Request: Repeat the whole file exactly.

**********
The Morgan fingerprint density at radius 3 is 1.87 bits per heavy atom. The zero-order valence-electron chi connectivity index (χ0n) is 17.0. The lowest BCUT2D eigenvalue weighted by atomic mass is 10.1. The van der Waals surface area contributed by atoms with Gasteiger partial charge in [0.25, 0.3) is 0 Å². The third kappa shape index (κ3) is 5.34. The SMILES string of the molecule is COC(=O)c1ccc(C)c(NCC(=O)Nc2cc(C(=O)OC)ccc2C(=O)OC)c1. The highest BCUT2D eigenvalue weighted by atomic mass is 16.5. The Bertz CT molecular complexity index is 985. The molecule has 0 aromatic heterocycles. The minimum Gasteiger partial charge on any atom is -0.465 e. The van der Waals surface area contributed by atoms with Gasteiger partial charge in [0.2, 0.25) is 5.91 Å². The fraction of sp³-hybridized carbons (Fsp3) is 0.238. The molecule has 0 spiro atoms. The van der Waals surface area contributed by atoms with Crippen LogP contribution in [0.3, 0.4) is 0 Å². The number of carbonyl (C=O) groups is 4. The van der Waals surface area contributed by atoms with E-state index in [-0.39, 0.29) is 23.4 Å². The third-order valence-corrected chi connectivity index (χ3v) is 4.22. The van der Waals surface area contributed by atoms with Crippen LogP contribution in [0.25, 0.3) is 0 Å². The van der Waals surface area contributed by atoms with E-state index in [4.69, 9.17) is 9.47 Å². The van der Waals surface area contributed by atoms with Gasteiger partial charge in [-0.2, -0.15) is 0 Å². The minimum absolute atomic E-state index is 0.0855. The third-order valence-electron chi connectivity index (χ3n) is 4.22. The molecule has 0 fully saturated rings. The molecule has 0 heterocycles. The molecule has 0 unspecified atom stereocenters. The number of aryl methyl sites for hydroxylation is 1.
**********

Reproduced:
The Morgan fingerprint density at radius 3 is 1.87 bits per heavy atom. The zero-order valence-electron chi connectivity index (χ0n) is 17.0. The lowest BCUT2D eigenvalue weighted by atomic mass is 10.1. The van der Waals surface area contributed by atoms with Gasteiger partial charge in [0.25, 0.3) is 0 Å². The third kappa shape index (κ3) is 5.34. The SMILES string of the molecule is COC(=O)c1ccc(C)c(NCC(=O)Nc2cc(C(=O)OC)ccc2C(=O)OC)c1. The highest BCUT2D eigenvalue weighted by atomic mass is 16.5. The Bertz CT molecular complexity index is 985. The molecule has 0 aromatic heterocycles. The minimum Gasteiger partial charge on any atom is -0.465 e. The van der Waals surface area contributed by atoms with Gasteiger partial charge in [0.2, 0.25) is 5.91 Å². The fraction of sp³-hybridized carbons (Fsp3) is 0.238. The molecule has 0 spiro atoms. The van der Waals surface area contributed by atoms with Crippen LogP contribution in [0.3, 0.4) is 0 Å². The number of carbonyl (C=O) groups is 4. The van der Waals surface area contributed by atoms with E-state index in [-0.39, 0.29) is 23.4 Å². The third-order valence-corrected chi connectivity index (χ3v) is 4.22. The van der Waals surface area contributed by atoms with Crippen LogP contribution in [0.25, 0.3) is 0 Å². The van der Waals surface area contributed by atoms with E-state index in [4.69, 9.17) is 9.47 Å². The van der Waals surface area contributed by atoms with Gasteiger partial charge in [-0.2, -0.15) is 0 Å². The minimum absolute atomic E-state index is 0.0855. The third-order valence-electron chi connectivity index (χ3n) is 4.22. The molecule has 0 fully saturated rings. The molecule has 0 heterocycles. The molecule has 0 unspecified atom stereocenters. The number of aryl methyl sites for hydroxylation is 1.